A South African perspective on mutual legal assistance and extradition in a globalized world

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dc.contributor.author Watney, M
dc.date.accessioned 2012-09-04T11:35:30Z
dc.date.available 2012-09-04T11:35:30Z
dc.date.issued 2012
dc.identifier.citation Watney, M. 2012. A South African perspective on mutual legal assistance and extradition in a globalized world. Potchefstroom electronic law journal (PELJ) = Potchefstroomse elektroniese regsblad (PER), 15(2):292-318 [http://www.nwu.ac.za/p-per/index.html] en_US
dc.identifier.issn 1727-3781
dc.identifier.uri http://hdl.handle.net/10394/7225
dc.description.abstract This contribution focuses on the modalities of mutual legal assistance and extradition from a South African perspective. The question is posed whether South Africa has succeeded to establish the required framework as a fully fledged member of the international community to make a positive contribution in the fields of mutual legal assistance and extradition subsequent to its international political isolation during the apartheid era. Although the international community derives substantial benefit from a borderless global world, it has as a result also to deal with the negative impact of globalization on international crime. Physical and/or electronic crimes are increasingly committed across borders and may be described as borderless, but law enforcement (combating, investigation and prosecution of crime) is still very much confined to the borders of a state. Criminal networks have taken advantage of the opportunities resulting from the dramatic changes in world politics, business, technology, communications and the explosion in international travel and effectively utilize these opportunities to avoid and hamper law enforcement investigations. As a sovereign state has control over its own territory it also implies that states should not interfere with each other’s domestic affairs. The correct and acceptable procedure would be for a state (requesting state) to apply to another state (requested state) for co-operation in the form of mutual legal assistance regarding the gathering of evidence and/or extradition of the perpetrator. Co-operation between states are governed by public international law between the requesting and requested state and the domestic law of the requested state. The South African legislature has increasingly provided for extraterritorial jurisdiction of South African courts in respect of organized crime and terrorism. It does however appear that existing criminal justice responses are experiencing challenges to meet the demands of sophisticated international criminal conduct. Mutual legal assistance and extradition provisions may show that the world is becoming smaller for fugitives and criminals, but the processes are far from expeditious and seamless. An overview of the South African law pertaining to mutual legal assistance and extradition indicates that the South African legislative framework and policies as well as international treaties make sufficient provision to render international assistance in respect of mutual legal assistance and extradition. The role of the courts in upholding the rule of law and protecting the constitutionally enshrined bill of rights, is indicative of the important function that the judiciary fulfills in this regard. It is important that extradition is not only seen as the function of the executive as it also involves the judiciary. It appears that South Africa has displayed the necessary commitment to normalize its international position since 1994 and to fulfill its obligations in a globalized world by reaching across borders in an attempt to address international criminal conduct. en_US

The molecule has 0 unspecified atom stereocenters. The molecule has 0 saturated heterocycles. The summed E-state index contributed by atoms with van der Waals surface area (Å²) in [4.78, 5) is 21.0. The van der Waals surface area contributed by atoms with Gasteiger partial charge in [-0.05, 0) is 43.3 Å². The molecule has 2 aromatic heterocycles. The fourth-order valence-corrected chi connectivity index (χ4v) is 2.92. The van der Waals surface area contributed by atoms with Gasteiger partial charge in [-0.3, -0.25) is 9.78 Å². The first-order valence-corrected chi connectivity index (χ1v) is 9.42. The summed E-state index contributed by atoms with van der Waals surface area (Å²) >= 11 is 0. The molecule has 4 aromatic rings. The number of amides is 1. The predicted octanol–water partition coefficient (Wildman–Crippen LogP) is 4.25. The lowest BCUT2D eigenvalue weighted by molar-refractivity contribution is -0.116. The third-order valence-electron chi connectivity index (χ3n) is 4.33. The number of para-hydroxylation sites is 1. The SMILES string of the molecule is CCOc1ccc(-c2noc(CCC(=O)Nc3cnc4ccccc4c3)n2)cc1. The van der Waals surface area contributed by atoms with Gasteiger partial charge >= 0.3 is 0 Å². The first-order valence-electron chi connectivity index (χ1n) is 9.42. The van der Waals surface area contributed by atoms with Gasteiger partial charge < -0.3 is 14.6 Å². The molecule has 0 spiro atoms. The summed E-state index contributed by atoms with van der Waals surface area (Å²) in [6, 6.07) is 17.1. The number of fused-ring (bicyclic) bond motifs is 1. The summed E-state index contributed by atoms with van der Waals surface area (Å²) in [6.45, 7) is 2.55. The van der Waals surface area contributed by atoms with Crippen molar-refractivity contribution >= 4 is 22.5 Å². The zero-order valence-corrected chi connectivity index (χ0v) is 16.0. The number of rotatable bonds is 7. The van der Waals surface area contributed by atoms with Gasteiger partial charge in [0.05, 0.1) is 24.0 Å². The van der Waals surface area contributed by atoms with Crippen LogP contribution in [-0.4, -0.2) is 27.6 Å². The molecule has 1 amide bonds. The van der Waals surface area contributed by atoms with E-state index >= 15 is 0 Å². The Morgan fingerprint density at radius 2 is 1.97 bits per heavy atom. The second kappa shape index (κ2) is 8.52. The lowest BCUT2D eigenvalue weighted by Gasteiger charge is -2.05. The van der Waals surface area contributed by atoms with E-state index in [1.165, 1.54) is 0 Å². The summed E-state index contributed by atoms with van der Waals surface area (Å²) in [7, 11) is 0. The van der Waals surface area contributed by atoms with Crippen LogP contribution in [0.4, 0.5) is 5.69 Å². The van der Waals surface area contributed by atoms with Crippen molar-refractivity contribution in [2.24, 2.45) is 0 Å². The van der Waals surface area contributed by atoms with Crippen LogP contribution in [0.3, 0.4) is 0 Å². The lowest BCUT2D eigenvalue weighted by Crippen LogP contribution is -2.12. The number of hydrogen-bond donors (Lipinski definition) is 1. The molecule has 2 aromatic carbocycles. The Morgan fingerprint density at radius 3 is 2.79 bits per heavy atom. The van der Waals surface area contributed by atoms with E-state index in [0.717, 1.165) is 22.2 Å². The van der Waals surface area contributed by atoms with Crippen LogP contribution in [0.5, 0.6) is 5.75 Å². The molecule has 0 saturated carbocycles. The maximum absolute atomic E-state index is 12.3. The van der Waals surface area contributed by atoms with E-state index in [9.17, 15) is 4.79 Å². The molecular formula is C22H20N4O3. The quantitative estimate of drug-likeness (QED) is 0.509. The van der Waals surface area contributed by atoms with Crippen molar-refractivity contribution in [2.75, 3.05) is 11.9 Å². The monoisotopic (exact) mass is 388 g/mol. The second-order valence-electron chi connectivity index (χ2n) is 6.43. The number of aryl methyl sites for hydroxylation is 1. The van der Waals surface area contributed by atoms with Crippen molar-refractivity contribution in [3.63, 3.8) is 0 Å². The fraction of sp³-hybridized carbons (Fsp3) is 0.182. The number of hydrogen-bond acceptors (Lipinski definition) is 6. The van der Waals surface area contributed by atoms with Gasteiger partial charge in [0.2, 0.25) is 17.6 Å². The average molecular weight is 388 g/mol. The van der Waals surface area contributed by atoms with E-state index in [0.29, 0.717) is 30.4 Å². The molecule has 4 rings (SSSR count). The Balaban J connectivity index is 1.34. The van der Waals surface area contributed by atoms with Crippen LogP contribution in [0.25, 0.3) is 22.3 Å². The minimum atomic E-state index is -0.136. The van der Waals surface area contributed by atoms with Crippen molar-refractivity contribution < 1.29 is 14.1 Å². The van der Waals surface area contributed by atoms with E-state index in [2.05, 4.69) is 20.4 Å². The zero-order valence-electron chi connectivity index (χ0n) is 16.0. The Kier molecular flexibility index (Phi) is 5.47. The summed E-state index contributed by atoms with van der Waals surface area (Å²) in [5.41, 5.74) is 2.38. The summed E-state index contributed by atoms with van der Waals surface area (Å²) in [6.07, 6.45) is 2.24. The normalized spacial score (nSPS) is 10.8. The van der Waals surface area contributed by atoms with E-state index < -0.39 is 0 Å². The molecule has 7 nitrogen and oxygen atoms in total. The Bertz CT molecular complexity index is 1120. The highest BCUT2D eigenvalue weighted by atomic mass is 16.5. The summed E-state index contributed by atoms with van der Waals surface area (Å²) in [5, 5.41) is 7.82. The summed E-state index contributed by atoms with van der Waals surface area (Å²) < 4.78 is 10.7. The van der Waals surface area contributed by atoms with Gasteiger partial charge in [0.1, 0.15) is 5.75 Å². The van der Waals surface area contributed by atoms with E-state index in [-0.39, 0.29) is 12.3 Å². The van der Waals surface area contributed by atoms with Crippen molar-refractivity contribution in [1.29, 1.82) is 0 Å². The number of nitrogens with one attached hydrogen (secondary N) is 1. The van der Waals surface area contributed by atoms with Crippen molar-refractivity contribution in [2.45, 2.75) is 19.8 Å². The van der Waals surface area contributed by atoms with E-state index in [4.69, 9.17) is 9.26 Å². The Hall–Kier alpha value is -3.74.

dc.language.iso en en_US
dc.subject Extradition en_US
dc.subject Mutual legal assistance en_US
dc.subject International crime en_US
dc.subject Organized crime en_US
dc.subject Bill of rights en_US
dc.subject Criminal justice en_US
dc.subject Extraterritorial jurisdiction en_US
dc.subject International agreements en_US
dc.title A South African perspective on mutual legal assistance and extradition in a globalized world en_US
dc.type Article en_US

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